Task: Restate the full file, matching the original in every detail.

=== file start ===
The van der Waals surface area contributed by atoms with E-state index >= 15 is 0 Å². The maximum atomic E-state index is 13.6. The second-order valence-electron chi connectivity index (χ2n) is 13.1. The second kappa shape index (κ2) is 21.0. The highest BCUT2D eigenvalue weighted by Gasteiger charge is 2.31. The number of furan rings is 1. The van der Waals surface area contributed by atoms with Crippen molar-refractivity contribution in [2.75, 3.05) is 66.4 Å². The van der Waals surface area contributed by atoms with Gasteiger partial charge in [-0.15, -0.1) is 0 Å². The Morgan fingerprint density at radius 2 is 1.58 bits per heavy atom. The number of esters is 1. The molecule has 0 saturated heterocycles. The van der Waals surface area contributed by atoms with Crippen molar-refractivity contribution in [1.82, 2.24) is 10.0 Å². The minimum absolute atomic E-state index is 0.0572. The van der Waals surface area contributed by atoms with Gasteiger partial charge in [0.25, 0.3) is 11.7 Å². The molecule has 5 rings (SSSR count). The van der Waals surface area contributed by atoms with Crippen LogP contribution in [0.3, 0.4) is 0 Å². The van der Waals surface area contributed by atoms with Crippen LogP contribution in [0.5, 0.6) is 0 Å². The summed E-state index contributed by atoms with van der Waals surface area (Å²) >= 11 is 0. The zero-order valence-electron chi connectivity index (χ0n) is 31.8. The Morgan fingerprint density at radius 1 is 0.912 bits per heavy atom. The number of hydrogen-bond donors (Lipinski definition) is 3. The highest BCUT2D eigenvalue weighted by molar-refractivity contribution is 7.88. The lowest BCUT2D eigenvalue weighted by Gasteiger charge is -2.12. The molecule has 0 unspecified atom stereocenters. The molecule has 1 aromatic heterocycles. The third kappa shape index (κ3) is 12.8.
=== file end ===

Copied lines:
The van der Waals surface area contributed by atoms with E-state index >= 15 is 0 Å². The maximum atomic E-state index is 13.6. The second-order valence-electron chi connectivity index (χ2n) is 13.1. The second kappa shape index (κ2) is 21.0. The highest BCUT2D eigenvalue weighted by Gasteiger charge is 2.31. The number of furan rings is 1. The van der Waals surface area contributed by atoms with Crippen molar-refractivity contribution in [2.75, 3.05) is 66.4 Å². The van der Waals surface area contributed by atoms with Gasteiger partial charge in [-0.15, -0.1) is 0 Å². The Morgan fingerprint density at radius 2 is 1.58 bits per heavy atom. The number of esters is 1. The molecule has 0 saturated heterocycles. The van der Waals surface area contributed by atoms with Crippen molar-refractivity contribution in [1.82, 2.24) is 10.0 Å². The minimum absolute atomic E-state index is 0.0572. The van der Waals surface area contributed by atoms with Gasteiger partial charge in [0.25, 0.3) is 11.7 Å². The molecule has 5 rings (SSSR count). The van der Waals surface area contributed by atoms with Crippen LogP contribution in [0.3, 0.4) is 0 Å². The van der Waals surface area contributed by atoms with Crippen LogP contribution in [0.5, 0.6) is 0 Å². The summed E-state index contributed by atoms with van der Waals surface area (Å²) >= 11 is 0. The zero-order valence-electron chi connectivity index (χ0n) is 31.8. The Morgan fingerprint density at radius 1 is 0.912 bits per heavy atom. The number of hydrogen-bond donors (Lipinski definition) is 3. The highest BCUT2D eigenvalue weighted by molar-refractivity contribution is 7.88. The lowest BCUT2D eigenvalue weighted by Gasteiger charge is -2.12. The molecule has 0 unspecified atom stereocenters. The molecule has 1 aromatic heterocycles. The third kappa shape index (κ3) is 12.8.